The links are to the virtual exhibition of each category online.

I think having themes actually helps with the problem of curating what has always been a very diverse exhibition of contemporary figurative art. It actually presented as a more coherent exhibition as a result.

What's fascinating is which themes were chosen and what these in turn say about the preoccupations of figurative artists today.

Might I suggest that next time it's worth thinking along the lines of having a winner for each category as well as an overall winner.

Portrait and Figure

Larger portraits are hung in the Threadneedle Space.  Few were what one might call a conventional portrait - so more on the 'figurative fine art' side of the equation.

Interestingly people who were "doing something" have often been categorised within their context - either Urban or Landscape. i.e. the figure has seen as being subservient to the context.

The patchwork quilt effect of this corner of the exhibition was curiously mesmirising
- I kept coming back for another look.

Figures appear to be somewhat incidental in some of the larger paintings
- being a very small part of the whole.

Portraits were distinctly unflashy - the jury for this prize were clearly not trying to replicate the BP Portrait Award in any way.

That said, I could have done with seeing more narrative paintings involving figures and/or group portraits. Those who can pull off an impressive group portrait seem to be a dying breed of painter!

Quiet portraits

Smaller paintings hung near the entrance to the North Galleries. I particularly liked this section - lots to look at!

A short wall of smaller paintings - some are portraits and some paintings involving figures

Tempus by Layla Rose
Mixed media, acrylic, oil paint and pastel, 110 x 88 cm £5,000

Landscape and Nature

Below is a painting in my top 10 with the exhibition - a very painterly 'exhibit' of moths by Jane Gardiner (Facebook Page) who spends 3 days each week as a GP seeing her patients and the rest of the week in her studio painting portraits or researching her next museum painting. Her paintings are now seen regularly in the more prestigious art competitions.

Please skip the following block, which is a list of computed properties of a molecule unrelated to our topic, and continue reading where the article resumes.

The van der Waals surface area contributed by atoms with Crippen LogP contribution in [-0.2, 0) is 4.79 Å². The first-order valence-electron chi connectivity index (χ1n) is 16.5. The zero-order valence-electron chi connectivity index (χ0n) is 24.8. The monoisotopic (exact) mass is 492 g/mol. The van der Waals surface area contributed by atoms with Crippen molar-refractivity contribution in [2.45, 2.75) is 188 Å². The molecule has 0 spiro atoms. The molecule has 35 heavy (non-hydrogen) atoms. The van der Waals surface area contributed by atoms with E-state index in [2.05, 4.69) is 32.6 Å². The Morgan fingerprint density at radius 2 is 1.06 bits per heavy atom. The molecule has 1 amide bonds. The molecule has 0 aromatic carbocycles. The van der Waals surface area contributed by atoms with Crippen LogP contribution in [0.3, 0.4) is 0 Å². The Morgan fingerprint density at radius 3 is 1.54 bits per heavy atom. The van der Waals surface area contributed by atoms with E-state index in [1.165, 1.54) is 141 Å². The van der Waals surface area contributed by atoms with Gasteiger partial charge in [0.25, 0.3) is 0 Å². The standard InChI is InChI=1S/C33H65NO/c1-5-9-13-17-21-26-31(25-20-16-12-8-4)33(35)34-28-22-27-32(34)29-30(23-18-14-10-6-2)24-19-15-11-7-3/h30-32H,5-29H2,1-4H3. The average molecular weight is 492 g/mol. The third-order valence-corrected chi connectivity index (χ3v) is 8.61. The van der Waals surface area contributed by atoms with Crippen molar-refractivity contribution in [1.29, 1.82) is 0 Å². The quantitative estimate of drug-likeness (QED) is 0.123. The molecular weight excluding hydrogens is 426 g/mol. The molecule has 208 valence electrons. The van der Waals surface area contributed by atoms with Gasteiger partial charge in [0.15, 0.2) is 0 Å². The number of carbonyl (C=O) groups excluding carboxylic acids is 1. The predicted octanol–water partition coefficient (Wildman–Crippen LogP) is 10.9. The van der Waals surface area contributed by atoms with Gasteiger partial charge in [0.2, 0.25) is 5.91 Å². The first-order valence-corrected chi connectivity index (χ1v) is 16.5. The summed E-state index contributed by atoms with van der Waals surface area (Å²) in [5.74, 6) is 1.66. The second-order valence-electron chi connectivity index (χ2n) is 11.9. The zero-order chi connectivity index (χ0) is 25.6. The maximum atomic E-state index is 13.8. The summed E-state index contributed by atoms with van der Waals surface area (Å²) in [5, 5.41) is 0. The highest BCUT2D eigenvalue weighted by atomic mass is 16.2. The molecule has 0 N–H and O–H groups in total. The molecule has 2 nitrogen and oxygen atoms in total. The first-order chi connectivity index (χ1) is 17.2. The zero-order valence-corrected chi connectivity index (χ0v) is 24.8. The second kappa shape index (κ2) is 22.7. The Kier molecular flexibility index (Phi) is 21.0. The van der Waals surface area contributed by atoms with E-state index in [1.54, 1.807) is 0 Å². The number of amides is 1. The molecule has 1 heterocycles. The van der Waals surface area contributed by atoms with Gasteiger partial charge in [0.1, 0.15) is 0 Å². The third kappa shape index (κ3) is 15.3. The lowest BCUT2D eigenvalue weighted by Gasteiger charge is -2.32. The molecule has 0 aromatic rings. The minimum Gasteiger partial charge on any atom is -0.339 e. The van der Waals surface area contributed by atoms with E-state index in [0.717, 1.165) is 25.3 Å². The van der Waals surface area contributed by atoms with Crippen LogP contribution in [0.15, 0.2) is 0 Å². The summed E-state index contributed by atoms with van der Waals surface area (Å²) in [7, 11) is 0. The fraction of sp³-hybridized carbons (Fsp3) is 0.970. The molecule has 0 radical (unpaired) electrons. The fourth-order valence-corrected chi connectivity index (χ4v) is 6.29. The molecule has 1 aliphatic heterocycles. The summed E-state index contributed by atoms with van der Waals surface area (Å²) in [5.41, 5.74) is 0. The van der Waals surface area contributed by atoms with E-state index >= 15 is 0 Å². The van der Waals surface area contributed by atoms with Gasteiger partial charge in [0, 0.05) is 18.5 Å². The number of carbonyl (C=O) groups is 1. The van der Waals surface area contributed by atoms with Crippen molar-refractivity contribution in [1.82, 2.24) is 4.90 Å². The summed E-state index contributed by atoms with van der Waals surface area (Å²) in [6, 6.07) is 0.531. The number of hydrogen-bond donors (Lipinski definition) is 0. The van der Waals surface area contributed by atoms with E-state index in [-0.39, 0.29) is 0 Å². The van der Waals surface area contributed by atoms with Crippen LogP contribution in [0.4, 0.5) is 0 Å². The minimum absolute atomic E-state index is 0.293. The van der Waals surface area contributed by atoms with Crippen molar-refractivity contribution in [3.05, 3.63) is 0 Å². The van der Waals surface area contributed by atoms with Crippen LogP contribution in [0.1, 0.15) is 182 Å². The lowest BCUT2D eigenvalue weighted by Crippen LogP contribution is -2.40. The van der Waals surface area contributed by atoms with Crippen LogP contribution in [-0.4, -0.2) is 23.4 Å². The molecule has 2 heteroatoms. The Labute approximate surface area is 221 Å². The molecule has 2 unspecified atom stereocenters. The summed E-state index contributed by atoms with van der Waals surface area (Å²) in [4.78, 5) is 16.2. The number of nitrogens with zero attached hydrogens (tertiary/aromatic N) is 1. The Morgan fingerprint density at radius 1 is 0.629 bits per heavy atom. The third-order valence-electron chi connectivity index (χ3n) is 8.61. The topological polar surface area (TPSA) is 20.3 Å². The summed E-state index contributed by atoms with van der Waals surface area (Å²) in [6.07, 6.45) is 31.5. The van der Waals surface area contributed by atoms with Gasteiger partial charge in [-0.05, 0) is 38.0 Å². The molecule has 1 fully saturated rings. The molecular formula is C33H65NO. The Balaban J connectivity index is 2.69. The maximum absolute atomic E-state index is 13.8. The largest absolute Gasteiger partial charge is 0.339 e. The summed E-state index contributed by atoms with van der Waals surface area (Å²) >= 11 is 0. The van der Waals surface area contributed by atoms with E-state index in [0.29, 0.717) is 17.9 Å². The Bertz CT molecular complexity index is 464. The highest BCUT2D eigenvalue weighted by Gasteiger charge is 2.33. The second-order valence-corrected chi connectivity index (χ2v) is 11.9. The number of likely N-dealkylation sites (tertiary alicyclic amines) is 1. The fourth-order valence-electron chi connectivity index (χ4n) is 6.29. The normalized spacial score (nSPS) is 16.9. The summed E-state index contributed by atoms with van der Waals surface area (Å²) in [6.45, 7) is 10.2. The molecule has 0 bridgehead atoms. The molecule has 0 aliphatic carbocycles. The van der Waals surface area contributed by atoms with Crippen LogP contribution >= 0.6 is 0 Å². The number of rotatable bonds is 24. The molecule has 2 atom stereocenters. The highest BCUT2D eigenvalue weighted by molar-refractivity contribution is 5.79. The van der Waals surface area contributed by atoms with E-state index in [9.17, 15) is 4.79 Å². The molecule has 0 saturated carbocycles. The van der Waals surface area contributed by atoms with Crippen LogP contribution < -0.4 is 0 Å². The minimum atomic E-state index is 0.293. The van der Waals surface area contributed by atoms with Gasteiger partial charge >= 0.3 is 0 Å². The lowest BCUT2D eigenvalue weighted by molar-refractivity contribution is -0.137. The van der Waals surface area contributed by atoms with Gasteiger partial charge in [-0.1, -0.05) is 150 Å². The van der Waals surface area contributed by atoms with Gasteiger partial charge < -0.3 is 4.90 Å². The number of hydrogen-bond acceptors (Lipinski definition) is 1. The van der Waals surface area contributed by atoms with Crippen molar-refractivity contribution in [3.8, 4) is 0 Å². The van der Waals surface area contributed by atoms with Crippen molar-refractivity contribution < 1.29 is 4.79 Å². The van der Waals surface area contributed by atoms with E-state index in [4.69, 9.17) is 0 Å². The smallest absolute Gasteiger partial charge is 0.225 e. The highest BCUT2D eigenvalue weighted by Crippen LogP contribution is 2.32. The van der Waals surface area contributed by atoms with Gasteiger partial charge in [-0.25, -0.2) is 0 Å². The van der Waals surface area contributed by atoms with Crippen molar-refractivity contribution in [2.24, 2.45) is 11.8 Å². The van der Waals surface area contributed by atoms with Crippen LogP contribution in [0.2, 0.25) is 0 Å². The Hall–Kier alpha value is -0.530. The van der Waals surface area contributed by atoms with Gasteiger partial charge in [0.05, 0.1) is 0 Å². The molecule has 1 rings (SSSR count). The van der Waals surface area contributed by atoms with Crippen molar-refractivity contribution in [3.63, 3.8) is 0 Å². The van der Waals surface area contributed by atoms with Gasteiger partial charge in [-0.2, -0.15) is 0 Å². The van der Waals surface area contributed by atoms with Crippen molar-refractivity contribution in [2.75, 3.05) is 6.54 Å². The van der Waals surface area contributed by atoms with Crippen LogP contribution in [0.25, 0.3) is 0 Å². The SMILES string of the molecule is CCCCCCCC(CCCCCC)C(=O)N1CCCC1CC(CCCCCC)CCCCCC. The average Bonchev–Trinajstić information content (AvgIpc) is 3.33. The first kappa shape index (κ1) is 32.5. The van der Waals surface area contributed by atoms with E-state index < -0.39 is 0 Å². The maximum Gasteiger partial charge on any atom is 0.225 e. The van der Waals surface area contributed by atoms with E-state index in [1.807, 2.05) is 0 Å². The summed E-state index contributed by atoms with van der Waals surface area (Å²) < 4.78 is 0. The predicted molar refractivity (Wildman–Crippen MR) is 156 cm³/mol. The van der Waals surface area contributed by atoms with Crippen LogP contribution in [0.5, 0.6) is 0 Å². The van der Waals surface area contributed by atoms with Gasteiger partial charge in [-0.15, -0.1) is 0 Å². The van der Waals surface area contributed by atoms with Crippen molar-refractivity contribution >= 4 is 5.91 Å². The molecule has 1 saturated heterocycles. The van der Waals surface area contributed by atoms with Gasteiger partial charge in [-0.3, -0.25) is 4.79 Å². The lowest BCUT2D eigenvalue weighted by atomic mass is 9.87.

I think I'd have had the painting below in the Still Life section - since they were alive and now they are still.  But it's been categorised as "Nature".

Maybe More Moths by Jane Gardiner 
Oil on linen, 92 x 92 cm
£3,700 [SOLD]
Landscape paintings

Still Life and Domestic

This category was as much about the interior / domestic scenes as it was about conventional still life.  Often about making the mundane look interesting - often through choice of subject, crop and composition and colour palette.

Still Life and Domestic in the North Gallery
The North Galleries has, in my opinion, one of the best hung walls in the exhibition. I just loved the way the orange colour popped then rested then echoed up and down the wall.

A wall in the North Galleries

Urban & City Life

The interesting aspect of the exhibition for me was the dominance of Urban and City Life as a theme.

A combination of urban and Landscape|Nature paintings
Urban and City Life: Monochomatic and big on shapes
There was something fairly stark about a number of the paintings of urban city life. However while some were distinctly monochrome, others were very definitely full of colour

Urban and City Life: the forgotten places which acquire decoration
It also included two of the most impressive and shortlisted works including the winner (top left in the above photograph).


I thought some of the prices were absolutely crackers.  Prices should relate to
  • the artist and their career history / track record to date
  • what level the artist normally sells at (as opposed to asks!) 
  • whatever trend is being established for movement on prices for their portfolio
  • the media they are using
  • the size of the painting
In my opinion it's a HUGE mistake to price for the exhibition - as some artists evidently have done - rather than the artist.

Quite apart from anything else, potential buyers are quite capable of checking out an artist's track record online.

By all means, add on a small premium, but don't expect to charge thousands and sell your work unless it's evident that you have a track record of sales at that level and/or a very impressive work of art.

Use the online exhibition on the website to track which paintings have sold and which have not. Then checkout the artist/media/size etc.....

ARCHIVE - The First 10 Years of the Threadneedle Prize

Posts on this blog about the first decade of the Threadneedle Prize.

2018 Threadneedle Prize

2016 Threadneedle Prize

2014 Threadneedle Prize

2013 Threadneedle Prize

2012 Threadneedle Prize

2011 Threadneedle Prize

2010 Threadneedle Prize

2009 Threadneedle Prize

2008 Threadneedle Prize